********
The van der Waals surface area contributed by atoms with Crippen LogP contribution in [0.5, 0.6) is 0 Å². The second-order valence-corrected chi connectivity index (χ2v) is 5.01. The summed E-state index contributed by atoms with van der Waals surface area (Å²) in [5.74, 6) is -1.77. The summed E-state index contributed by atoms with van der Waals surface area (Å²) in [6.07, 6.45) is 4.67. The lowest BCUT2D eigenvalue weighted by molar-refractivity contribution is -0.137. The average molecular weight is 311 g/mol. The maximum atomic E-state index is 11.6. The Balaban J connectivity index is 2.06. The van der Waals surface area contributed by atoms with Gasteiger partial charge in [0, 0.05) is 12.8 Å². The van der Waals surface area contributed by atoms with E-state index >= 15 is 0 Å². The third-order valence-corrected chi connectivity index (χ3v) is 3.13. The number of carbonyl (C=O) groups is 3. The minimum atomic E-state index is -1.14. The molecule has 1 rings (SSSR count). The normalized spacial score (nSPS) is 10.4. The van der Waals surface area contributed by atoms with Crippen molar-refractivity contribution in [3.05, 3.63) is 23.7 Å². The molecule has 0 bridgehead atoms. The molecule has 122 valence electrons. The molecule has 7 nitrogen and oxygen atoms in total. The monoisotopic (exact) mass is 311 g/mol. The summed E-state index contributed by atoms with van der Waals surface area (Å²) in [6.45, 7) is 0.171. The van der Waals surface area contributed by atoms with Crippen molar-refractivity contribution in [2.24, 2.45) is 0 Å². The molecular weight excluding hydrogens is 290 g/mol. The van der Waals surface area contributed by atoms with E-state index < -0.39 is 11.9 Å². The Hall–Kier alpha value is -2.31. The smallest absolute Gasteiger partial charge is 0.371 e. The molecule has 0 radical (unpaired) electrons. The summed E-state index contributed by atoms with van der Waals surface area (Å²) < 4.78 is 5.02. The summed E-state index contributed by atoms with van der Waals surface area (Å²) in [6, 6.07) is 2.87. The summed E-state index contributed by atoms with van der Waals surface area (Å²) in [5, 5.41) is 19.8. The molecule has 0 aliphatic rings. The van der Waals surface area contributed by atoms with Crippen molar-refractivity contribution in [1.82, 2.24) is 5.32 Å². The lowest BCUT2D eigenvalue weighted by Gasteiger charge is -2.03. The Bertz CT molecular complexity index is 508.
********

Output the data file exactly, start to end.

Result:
The van der Waals surface area contributed by atoms with Crippen LogP contribution in [0.5, 0.6) is 0 Å². The second-order valence-corrected chi connectivity index (χ2v) is 5.01. The summed E-state index contributed by atoms with van der Waals surface area (Å²) in [5.74, 6) is -1.77. The summed E-state index contributed by atoms with van der Waals surface area (Å²) in [6.07, 6.45) is 4.67. The lowest BCUT2D eigenvalue weighted by molar-refractivity contribution is -0.137. The average molecular weight is 311 g/mol. The maximum atomic E-state index is 11.6. The Balaban J connectivity index is 2.06. The van der Waals surface area contributed by atoms with Gasteiger partial charge in [0, 0.05) is 12.8 Å². The van der Waals surface area contributed by atoms with E-state index >= 15 is 0 Å². The third-order valence-corrected chi connectivity index (χ3v) is 3.13. The number of carbonyl (C=O) groups is 3. The minimum atomic E-state index is -1.14. The molecule has 1 rings (SSSR count). The normalized spacial score (nSPS) is 10.4. The van der Waals surface area contributed by atoms with Crippen molar-refractivity contribution in [3.05, 3.63) is 23.7 Å². The molecule has 0 bridgehead atoms. The molecule has 122 valence electrons. The molecule has 7 nitrogen and oxygen atoms in total. The monoisotopic (exact) mass is 311 g/mol. The summed E-state index contributed by atoms with van der Waals surface area (Å²) in [6.45, 7) is 0.171. The van der Waals surface area contributed by atoms with Crippen molar-refractivity contribution in [2.24, 2.45) is 0 Å². The molecular weight excluding hydrogens is 290 g/mol. The van der Waals surface area contributed by atoms with E-state index < -0.39 is 11.9 Å². The Hall–Kier alpha value is -2.31. The smallest absolute Gasteiger partial charge is 0.371 e. The molecule has 0 radical (unpaired) electrons. The summed E-state index contributed by atoms with van der Waals surface area (Å²) < 4.78 is 5.02. The summed E-state index contributed by atoms with van der Waals surface area (Å²) in [6, 6.07) is 2.87. The summed E-state index contributed by atoms with van der Waals surface area (Å²) in [5, 5.41) is 19.8. The molecule has 0 aliphatic rings. The van der Waals surface area contributed by atoms with Crippen molar-refractivity contribution in [1.82, 2.24) is 5.32 Å². The lowest BCUT2D eigenvalue weighted by Gasteiger charge is -2.03. The Bertz CT molecular complexity index is 508.